A long weekend near the Panhandle offers an upscale experience with a dressed-down attitude.
As you stand on the plains of West Texas and feel the warm breeze fanning your face, you experience the undeniable pioneering spirit that tamed this terrain, officially dubbed Lubbock on March 16, 1909. You feel a bit like one of the folks who traveled by train to settle in this new land, because of the agriculture industry that encouraged newcomers to become a “local.” The city was named after Texas Ranger Thomas Lubbock and is known for its rich culture in history, music, and the dancing yellows, oranges, and purples of a West Texas sunset.
To tap into Lubbock’s Old West vibe, visit the National Ranching Heritage Center, where 47 authentic buildings and structures from well-known ranches were relocated and reassembled. Early Texas ranching life will come alive as you peer into a primitive cabin made of cactus stalks or meander through a plush, two-story ranch home built from a mail-order catalog kit.
Once you have brushed up on your Texas history, you can indulge your appetite at Las Brisas Southwest Steakhouse, a local favorite that has steak selections from the finest cuts of Reserve Black Angus Beef. Its patio was voted best dining patio. Then, satisfy your shopping compulsion by visiting one of Lubbock’s finest boot and hat shops, Boot City, which carries the most walked-about boots in town.
When you’re ready to kick off your boots, turn in at the Woodrow House Bed & Breakfast. Stay in either the Victorian room or the authentic Santa Fe caboose and you might just think that you’ve died and gone to heaven.
If golf is your game, then visit Texas Tech University’s premier venue, The Rawls Course. Ranked by Golf Digest as the country’s “#2 New Affordable Public Golf Course,” Rawls was designed to be easy to finish, but hard to shoot a low score. Built on a former cotton field, the course evokes the canyonlands east and north of Lubbock.
Prefer to take in a little art and architecture with a dash of college life? Tour Texas, one of MSNBC’s 2007 “Top 5 Prettiest Campuses in the United States.” Striking Spanish Renaissance architecture and a nationally ranked public art collection make a visit to Tech worthwhile. Stop by the Texas Tech Visitor Center and take a guided tour of campus or pick up a map and create your own route.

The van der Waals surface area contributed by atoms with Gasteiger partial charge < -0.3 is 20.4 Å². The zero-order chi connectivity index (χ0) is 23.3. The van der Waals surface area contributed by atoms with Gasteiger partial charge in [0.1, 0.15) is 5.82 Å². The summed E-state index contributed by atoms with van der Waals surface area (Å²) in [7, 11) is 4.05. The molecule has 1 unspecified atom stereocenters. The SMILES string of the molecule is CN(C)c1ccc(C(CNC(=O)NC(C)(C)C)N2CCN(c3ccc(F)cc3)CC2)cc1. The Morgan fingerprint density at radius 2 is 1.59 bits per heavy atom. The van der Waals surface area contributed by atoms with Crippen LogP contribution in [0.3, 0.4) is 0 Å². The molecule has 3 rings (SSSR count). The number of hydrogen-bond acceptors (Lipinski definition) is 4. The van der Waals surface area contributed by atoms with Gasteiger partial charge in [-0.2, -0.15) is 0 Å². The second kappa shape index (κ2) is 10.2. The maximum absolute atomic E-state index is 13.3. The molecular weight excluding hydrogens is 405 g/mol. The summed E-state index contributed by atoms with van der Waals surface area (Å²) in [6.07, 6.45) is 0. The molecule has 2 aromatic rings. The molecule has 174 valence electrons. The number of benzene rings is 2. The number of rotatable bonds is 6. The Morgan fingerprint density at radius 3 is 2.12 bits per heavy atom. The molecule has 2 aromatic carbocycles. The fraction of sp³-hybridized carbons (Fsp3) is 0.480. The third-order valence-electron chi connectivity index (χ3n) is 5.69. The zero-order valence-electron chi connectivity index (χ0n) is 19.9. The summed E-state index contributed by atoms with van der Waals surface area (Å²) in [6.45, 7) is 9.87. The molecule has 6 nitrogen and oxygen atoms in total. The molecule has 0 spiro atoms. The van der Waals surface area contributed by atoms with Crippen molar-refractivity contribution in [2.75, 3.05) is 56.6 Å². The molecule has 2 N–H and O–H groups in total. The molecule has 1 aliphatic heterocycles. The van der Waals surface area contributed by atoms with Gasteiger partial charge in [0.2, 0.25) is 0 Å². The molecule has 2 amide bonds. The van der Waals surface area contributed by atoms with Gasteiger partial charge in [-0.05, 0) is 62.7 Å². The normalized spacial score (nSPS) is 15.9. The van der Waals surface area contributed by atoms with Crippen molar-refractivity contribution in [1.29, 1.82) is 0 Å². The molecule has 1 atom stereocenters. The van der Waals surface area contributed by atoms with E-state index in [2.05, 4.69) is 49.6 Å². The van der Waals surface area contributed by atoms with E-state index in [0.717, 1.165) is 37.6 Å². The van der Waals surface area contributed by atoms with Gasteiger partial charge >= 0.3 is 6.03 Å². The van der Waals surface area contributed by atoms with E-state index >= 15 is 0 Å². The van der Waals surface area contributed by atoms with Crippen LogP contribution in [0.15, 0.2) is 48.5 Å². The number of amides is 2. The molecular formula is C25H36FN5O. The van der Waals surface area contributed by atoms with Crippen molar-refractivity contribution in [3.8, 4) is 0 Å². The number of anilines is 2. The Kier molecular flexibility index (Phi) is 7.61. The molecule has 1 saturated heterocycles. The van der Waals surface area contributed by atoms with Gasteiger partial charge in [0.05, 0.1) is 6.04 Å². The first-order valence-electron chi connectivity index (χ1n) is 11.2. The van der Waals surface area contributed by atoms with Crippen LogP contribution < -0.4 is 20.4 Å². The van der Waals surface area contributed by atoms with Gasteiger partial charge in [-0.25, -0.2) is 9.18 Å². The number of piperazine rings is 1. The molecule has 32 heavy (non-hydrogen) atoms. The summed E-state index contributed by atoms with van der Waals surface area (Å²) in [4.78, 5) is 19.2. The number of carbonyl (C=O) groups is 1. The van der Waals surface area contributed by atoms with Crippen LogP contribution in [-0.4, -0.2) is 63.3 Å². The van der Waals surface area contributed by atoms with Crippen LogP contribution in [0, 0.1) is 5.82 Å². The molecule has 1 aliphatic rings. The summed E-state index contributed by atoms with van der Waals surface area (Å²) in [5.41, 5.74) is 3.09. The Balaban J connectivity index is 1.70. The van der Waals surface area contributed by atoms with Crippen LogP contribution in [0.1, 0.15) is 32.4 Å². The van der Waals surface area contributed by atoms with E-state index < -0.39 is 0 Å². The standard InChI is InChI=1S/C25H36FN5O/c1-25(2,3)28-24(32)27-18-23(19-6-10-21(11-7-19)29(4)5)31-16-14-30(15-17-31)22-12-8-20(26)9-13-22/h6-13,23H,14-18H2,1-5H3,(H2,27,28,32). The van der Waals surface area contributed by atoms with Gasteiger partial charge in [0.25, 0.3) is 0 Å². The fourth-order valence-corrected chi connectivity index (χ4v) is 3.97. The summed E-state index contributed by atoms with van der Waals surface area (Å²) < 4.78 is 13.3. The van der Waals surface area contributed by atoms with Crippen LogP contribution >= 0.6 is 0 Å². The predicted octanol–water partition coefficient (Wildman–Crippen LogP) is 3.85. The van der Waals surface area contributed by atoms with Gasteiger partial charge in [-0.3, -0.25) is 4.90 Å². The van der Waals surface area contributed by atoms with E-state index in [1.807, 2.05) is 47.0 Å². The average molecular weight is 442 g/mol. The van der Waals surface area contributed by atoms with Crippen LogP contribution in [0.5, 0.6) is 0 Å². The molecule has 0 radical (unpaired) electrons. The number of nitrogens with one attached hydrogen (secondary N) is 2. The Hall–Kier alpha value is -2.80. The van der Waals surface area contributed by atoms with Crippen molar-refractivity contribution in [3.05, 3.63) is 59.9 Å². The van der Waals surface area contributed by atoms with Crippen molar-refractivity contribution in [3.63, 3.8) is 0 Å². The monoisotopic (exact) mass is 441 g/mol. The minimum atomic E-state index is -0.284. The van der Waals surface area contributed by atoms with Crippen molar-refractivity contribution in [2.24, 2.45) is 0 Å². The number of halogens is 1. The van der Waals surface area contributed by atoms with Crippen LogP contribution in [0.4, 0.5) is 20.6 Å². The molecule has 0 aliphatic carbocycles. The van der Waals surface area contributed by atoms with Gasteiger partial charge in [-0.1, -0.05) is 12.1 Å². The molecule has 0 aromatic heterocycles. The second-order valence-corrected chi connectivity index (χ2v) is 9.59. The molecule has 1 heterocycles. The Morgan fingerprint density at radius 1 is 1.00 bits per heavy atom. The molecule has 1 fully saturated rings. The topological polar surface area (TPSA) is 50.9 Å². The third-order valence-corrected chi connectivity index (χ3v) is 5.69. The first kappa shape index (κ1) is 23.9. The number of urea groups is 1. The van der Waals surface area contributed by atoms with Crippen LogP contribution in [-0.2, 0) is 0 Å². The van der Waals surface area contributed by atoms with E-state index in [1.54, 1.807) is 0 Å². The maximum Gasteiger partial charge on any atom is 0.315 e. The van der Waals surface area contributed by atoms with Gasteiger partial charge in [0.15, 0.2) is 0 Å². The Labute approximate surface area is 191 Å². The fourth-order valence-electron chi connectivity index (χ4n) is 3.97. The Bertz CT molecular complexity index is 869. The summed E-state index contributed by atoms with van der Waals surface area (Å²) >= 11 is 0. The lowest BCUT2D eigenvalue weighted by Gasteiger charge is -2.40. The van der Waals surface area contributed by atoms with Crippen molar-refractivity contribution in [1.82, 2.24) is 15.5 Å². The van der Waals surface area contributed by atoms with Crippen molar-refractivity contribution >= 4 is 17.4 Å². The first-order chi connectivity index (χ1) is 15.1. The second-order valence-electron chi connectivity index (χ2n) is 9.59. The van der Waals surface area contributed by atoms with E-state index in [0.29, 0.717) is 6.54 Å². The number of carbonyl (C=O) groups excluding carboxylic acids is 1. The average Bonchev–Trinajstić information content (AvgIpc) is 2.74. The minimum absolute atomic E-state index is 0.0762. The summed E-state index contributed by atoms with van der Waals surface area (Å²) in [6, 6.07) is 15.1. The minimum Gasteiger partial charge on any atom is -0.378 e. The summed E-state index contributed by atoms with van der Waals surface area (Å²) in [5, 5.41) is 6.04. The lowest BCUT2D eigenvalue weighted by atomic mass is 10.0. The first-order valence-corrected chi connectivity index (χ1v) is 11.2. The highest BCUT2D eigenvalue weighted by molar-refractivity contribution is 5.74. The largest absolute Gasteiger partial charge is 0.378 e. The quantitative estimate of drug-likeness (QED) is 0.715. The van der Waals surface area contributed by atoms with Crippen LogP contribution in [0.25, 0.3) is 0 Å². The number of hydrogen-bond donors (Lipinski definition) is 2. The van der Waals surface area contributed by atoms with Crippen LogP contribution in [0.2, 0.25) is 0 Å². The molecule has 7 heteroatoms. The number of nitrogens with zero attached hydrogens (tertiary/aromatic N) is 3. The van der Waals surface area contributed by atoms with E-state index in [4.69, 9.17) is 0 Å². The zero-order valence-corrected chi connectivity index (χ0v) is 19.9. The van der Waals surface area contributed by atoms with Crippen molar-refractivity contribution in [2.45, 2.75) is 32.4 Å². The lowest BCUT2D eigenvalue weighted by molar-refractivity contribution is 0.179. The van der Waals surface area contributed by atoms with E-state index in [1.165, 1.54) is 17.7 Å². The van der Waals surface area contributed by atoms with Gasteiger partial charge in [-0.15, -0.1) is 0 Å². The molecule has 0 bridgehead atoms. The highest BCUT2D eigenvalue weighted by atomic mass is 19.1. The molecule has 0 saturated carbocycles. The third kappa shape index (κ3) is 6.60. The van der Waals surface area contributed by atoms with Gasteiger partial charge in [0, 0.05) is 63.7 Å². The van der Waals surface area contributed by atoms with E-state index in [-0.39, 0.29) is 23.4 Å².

After a round of golf or a campus stroll, grab a casual lunch at a campus-area favorite. One Guy From Italy Pizza offers giant calzones as the house specialty, and Spanky’s menu has great burgers and, possibly, the world’s best-fried cheese.
A Li’l Bit Rock ‘n’ Roll
From the golf course or campus, it’s a quick trip to the Depot Entertainment District, named for the restored train depot housing the Buddy Holly Center. Get a dose of vintage rock ‘n’ roll, while you check out the story of Lubbock’s favorite son in the museum’s photographs and memorabilia. Just across the street is the intimate Cactus Theater, built in 1938 as a second-run movie theater. Today, it plays host to West Texas Music legends, such as Waylon Jennings and Patsy Cline, as well as a mix of country, ’50s-era rock, and other genres.
You’ll find plenty of food and drink options in the Depot Entertainment District. Try tapas and enjoy local wines at La Diosa, grab a beer and listen to live music at Triple J Chophouse and Brewery, or enjoy comfort food at the Ranch House Restaurant. Watch the sunset over the city at Skyviews, Texas Tech’s student-run restaurant.
Toast the Wide Open Spaces
Lubbock is part of the Texas High Plains appellation, the state’s largest, with more than 1,000 acres of vines. The high altitude and hot, dry summers provide a perfect climate for varietals like Cabernet Sauvignon and Chardonnay. Award-winning wines are the norm for Lubbock area wineries, and a weekend visit is perfect for tours and tastings. For a truly picturesque setting, try the stone mission-style Cap Rock Winery, or sample one of the many national and international award-winning wines at the Llano Estacado Winery, the patriarch of today’s Texas wine movement.
At the end of your visit to Lubbock, with a bottle or two of wine packed away to take home, you’ll be prepared to offer a proper toast to one-hundred years of West Texas history.
Lubbock, the county seat of Lubbock County, is the 12th largest city in the State of Texas and is also the hub of economic, educational, and health care activity in the contiguous region of South Plains. Historically, Lubbock County was created in the year 1876 and was named in the honor of Colonel Thomas Saltus Lubbock – a Confederate officer.
Lubbock is known for its musical heritage and celebrated ranching activities. The music of the land was immortalized by legendary singer Buddy Holly and the Buddy Holly Center in the city is a tribute to this great artiste and other West Texas musicians. The ranching history is well preserved at the National Ranching Heritage Center that is home to some of the original ancient ranch buildings of the region and precious artifacts from the past. Other must-visit places include the Depot Entertainment District, which is a perfect musical night out destination for everyone in the family.
An architectural beauty, the Texas Tech University brings to life stunning Spanish architecture and is a beautiful sight. Also, a visit to the Silent Wings Museum which was built to remember the World War II glider pilots and the equipment used has a wide-ranging display of invasion tools. Children and youth have a great trip at The Science Spectrum and the IMAX Dome theatre.
Additionally, the beautiful parks and the pleasant climate of the city make outdoor recreation fun and memorable.